In a moment of pure bravery, Beth copies the heart and sends it back alone.

 


 

So here’s the thing: she can’t figure out the next step.

She dumps Paul. She tells Alison. She finds Paul’s shirt in her room and considers getting a pet so she can use it to line a cage. But-

She goes to class, she chats with people who don’t quite get her jokes, she goes home, she likes a photo of Alison’s colour-coded notes on Instagram. As if filling the little heart could mean something today. Logically, Alison is only an hour and a half away. Beth has her mother’s car.

Logically, Alison has sent her enough emoji-filled openings for this to be easy. But it’s Beth. And her feelings. So it can’t be easy.

You and Rachel………… she types out in an email to Sarah, a reply to Sarah’s mention of some upcoming party and potentially making Rachel ride a public bus. She could send it - Sarah might even make sense of it, and give Beth the bullet point list of what she wants in response.

It sucked. I nearly fucked it up. I talked about my feelings. She talked about hers. We figured it out.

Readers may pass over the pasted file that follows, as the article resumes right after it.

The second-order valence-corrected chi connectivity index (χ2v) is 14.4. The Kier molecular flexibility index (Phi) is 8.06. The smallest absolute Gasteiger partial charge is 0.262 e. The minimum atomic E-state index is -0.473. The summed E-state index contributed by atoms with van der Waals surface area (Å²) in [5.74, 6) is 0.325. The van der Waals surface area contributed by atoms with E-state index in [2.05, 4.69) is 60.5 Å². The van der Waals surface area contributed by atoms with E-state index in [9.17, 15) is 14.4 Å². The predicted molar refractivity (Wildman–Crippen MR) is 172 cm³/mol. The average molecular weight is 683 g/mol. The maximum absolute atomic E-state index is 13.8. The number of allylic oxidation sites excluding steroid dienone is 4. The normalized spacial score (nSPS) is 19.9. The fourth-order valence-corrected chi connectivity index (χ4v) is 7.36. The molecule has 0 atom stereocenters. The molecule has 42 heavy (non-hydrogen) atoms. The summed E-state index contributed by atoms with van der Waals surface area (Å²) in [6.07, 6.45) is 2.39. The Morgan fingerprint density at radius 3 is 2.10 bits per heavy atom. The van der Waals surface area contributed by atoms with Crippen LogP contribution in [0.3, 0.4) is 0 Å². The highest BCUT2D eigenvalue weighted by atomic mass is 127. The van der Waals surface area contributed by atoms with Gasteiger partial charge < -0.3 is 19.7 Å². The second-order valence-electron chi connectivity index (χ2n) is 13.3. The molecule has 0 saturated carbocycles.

Truth is, Beth still doesn’t know how it all happened, considering she was gone (and Gone) for a big chunk of the summer. Even when she was there it wasn’t like she was watching their interactions for signs of… anything. They were all bitchy to each other and then they were holding hands.

Beth has the bitchy part down, at least.

She leaves a weird, pushy voicemail on Alison’s phone that night, after she knows Alison will be tucked into bed in her tiny dorm room, deciding the worst way to go about it would be doing nothing at all.

“Ali. We’re getting coffee on Thursday. I’m driving down and you’ll show me where you get your caffeine. Don’t make me talk to your friends.”

She spends twenty minutes after convinced she’s going to throw up, like she’s thirteen again and just kissed her first boy. Who even was it? Alison would remember. It was camp, so. It was something she thought she should rub in Alison’s face, but it only made her feel sick.

As she’s falling asleep, she lets herself, carefully, imagine an outcome that isn’t the end of the world.